Article

Métodos de escalamiento aplicados a la priorización de necesidades de formación en organizaciones

Psicothema, ISSN 0214-9915, Vol. 21, Nº. 4, 2009, pags. 509-514 01/2009;
Source: OAI

ABSTRACT

Los criterios para priorizar las necesidades que justifican las acciones formativas a implantar no se suelen explicitar a priori en los programas de formación continua en contextos organizacionales. En este trabajo se proponen los métodos de escalamiento como procedimiento factible y útil para identificar criterios explícitos de priorización de necesidades, y se concreta cuál de ellos es más apropiado en este contexto de intervención. 404 empleados de una organización pública cumplimentaron un cuestionario ad hoc para priorizar necesidades formativas en diferentes áreas durante el período 2004 al 2006; concretamente, se ordenaron 117, 75 y 286 estímulos, respectivamente. Se calcularon y compararon las ordenaciones obtenidas con cuatro métodos de escalamiento: el método de Dunn-Rankin y tres métodos derivados de la Ley del Juicio Categórico de Thurstone, concretamente ordenación por rangos, intervalos sucesivos e intervalos aparentemente iguales. Con los resultados, se constata la factibilidad y utilidad de estos métodos de escalamiento para la solución de los problemas planteados; a partir de los métodos más precisos, se propone el uso del método de ordenación por rangos por su parsimonia (respecto a sencillez en su procedimiento); y se anticipan futuras líneas de actuación.

Download full-text

Full-text

Available from: Francisco Holgado-Tello
  • Source
    • "Los participantes debían priorizar un máximo de 10 NNFF de la/s área/s de conocimiento en la/s que estuviesen interesados; en base a esta información se tomaría la decisión de qué NNFF atender en el Programa de Formación 2007. Una vez recopilados los cuestionarios cumplimentados, se codificaron y, en base al método de escalamiento de Dunn-Ranking (Sanduvete et al., 2009), el equipo técnico obtuvo el listado de necesidades priorizadas y elaboró un informe en el que se recogieron el procedimiento seguido y los resultados obtenidos. "
    [Show abstract] [Hide abstract]
    ABSTRACT: In the field of education, specific or standard models of quality management are usually performed. Both alternatives have their advantages and disadvantages, but most educational organizations prefer to implement standard models which usually include some mismatches during their implementation. To address this situation, we propose an instrument that, when applied during the evaluation processes of these organizations, facilitates the specification and improvement of the referents participation, usefulness and transparency. This creates a context that enhances the successful application of standard models. The instrument implementation is described in the needs assessment process of the Training Program Department in an Andalusian sports organization. Results are analyzed using key indicators before and after applying the instrument. Last, potential advantages are discussed.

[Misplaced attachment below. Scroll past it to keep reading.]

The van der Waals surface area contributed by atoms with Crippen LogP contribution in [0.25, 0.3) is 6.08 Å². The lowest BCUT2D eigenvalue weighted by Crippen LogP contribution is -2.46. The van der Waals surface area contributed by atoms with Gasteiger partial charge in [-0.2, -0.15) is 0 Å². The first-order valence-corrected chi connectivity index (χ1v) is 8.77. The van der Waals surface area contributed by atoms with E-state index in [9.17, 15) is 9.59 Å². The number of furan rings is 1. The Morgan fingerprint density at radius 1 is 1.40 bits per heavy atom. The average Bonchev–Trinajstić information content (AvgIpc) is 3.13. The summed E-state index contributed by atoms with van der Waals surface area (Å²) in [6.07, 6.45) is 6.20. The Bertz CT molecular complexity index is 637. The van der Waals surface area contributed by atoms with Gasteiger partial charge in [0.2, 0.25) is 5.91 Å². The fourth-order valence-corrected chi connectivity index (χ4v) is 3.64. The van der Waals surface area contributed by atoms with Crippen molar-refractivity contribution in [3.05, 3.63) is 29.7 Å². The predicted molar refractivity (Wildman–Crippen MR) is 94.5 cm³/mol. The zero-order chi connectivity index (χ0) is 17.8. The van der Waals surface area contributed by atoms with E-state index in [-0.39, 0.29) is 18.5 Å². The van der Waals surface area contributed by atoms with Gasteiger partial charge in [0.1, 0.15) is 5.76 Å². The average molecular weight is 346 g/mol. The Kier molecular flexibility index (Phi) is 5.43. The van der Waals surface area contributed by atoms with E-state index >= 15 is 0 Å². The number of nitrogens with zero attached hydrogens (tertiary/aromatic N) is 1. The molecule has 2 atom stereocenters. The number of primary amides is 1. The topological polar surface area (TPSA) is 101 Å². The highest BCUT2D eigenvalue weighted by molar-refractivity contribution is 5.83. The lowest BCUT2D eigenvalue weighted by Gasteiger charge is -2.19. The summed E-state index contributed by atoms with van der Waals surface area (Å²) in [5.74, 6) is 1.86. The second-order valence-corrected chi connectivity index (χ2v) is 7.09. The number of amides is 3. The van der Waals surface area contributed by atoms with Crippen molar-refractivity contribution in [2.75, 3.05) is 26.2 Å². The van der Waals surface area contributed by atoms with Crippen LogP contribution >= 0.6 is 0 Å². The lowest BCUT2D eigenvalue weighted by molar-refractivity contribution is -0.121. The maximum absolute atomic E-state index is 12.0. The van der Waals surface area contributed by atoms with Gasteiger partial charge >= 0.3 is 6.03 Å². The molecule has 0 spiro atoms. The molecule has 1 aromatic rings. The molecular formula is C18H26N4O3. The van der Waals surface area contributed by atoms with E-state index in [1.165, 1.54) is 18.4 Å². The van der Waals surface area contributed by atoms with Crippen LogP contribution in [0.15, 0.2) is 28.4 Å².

Full-text · Article · Jan 2015 · Revista Internacional de Medicina y Ciencias de la Actividad Fisica y del Deporte
  • Source
    [Show abstract] [Hide abstract]
    ABSTRACT: The approach to intervention programs varies depending on the methodological perspective adopted. This means that health professionals lack clear guidelines regarding how best to proceed, and it hinders the accumulation of knowledge. The aim of this paper is to set out the essential and common aspects that should be included in any program evaluation report, thereby providing a useful guide for the professional regardless of the procedural approach used. Furthermore, the paper seeks to integrate the different methodologies and illustrate their complementarity, this being a key aspect in terms of real intervention contexts, which are constantly changing. The aspects to be included are presented in relation to the main stages of the evaluation process: needs, objectives and design (prior to the intervention), implementation (during the intervention), and outcomes (after the intervention). For each of these stages the paper describes the elements on which decisions should be based, highlighting the role of empirical evidence gathered through the application of instruments to defined samples and according to a given procedure.
    Full-text · Article · Jan 2013 · International Journal of Clinical and Health Psychology
  • Source
    [Show abstract] [Hide abstract]
    ABSTRACT: Background: Nowadays, the confronting dichotomous view between experimental/quasi-experimental and non-experimental/ethnographic studies still exists but, despite the extensive use of non-experimental/ethnographic studies, the most systematic work on methodological quality has been developed based on experimental and quasi-experimental studies. This hinders evaluators and planners' practice of empirical program evaluation, a sphere in which the distinction between types of study is changing continually and is less clear. Method: Based on the classical validity framework of experimental/quasi-experimental studies, we carry out a review of the literature in order to analyze the convergence of design elements in methodological quality in primary studies in systematic reviews and ethnographic research. Results: We specify the relevant design elements that should be taken into account in order to improve validity and generalization in program evaluation practice in different methodologies from a practical methodological and complementary view. Conclusions: We recommend ways to improve design elements so as to enhance validity and generalization in program evaluation practice.
    Full-text · Article · Feb 2014 · Psicothema
Show more